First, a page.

Even without the terrorist attacks of September 11 and the U.S. Dept. of Homeland Securitys resultant push to secure the countrys critical infrastructure, an organized effort to protect process automation systems from cyber events was bound to bubble to the top of our priority list. Call it the law of unintended consequences at work. Process automation systems were once isolated as well as proprietary, two naturaland highly effectiveways to protect critical systems from malware and other scourges of the Internet age.
But even as the problemand awarenessof cyber security issues gathered steam in the outside world, the process automation community unintentionally increased the cyber vulnerability of many of its systems.
Indeed, over the past 15 years, we drove the widespread adoption of the very same commercial, off-the-shelf (COTS) computing platforms that the black hats were targeting.
And simultaneously, in recognition of the need for manufacturing data transparency, we pushed the interconnection and integration of process control with other enterprise systems to unprecedented levels, effectively multiplying our systems vulnerabilities.
One need look only as far as the global credit crisis of recent weeks to understand how integration and interconnectivity among systems can amplify and intensify the vulnerabilities of any consituent system.
Security off the Back Burner
As usual, and rightly so, the process automation community has long focused its attention on the performance, functionality and business benefit delivered by its systems. But today, added to these priorities is a growing recognition of the bottom-line impact of the cyber event that doesnt happen.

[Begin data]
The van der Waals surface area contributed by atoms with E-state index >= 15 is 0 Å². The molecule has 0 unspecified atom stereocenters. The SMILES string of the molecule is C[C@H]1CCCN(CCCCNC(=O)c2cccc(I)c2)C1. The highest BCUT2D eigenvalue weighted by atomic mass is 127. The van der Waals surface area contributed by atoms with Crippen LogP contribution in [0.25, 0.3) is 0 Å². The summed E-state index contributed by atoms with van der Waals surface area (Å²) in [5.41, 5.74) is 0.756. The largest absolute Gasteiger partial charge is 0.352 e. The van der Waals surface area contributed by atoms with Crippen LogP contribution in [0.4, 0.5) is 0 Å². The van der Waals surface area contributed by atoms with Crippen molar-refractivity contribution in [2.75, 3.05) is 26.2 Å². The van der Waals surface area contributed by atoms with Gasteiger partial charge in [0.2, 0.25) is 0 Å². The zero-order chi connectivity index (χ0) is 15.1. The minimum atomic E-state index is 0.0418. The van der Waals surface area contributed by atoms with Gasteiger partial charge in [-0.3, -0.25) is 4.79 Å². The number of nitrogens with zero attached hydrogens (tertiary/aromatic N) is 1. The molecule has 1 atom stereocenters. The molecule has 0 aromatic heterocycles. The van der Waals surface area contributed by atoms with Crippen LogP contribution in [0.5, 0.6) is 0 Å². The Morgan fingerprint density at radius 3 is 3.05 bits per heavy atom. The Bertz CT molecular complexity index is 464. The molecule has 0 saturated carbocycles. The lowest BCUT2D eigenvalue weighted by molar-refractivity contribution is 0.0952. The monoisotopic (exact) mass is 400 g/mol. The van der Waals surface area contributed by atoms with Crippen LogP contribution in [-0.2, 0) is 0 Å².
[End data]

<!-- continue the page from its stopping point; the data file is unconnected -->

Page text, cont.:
Securing industrial control systems isnt rocket science, but it does involve the considered deployment of firewalls and other protective measures. And it cant just be left to the folks in IT. Those whose business it is to understand the unique performance requirements of process automation networks must add a working knowledge of security to their kit bags.
Fortunately, help is on the way, both in the form of well-documented methodologies for assessing and addressing system vulnerabilities, and as new network security devices that are increasingly easy to deploy and manage.
One company on the forefront of securing the vast installed base of industrial control systems is MTL, which in conjunction with Byres Security last month introduced a Modbus TCP Enforcer module for its Tofino security appliance.
Indeed, the lack of inherent security functionality within Modbus, the worlds most widely installed SCADA network, is indicative of industrys historical focus on performance and functionality at the expense of security.
Modbus traffic normally can be allowed or blocked by a standard firewall, but fine-grained control was impossible, explains Eric Byres, chief technology officer for Byres Security. And since the smooth flow of Modbus TCP traffic is critical to the average industrial facility, engineers usually opted to let everything pass and take their chances with security. Modbus Enforcer provides tailored protection that is simple to implement for control engineers.
In the case of new process automation systems, easier-to-manage, built-in security is an increasingly common feature of system components. The latest network switches from Emerson Process Management, for example, are integrated into the companys system management structure. Network and security devices become DeltaV devices, notes Bob Huba, product manager.
The process automation community cant depend on others to secure our systems. We have to assume responsibility and play a central role in securing our critical infrastructure. To paraphrase Pogo, we have met our guardian, and he is us.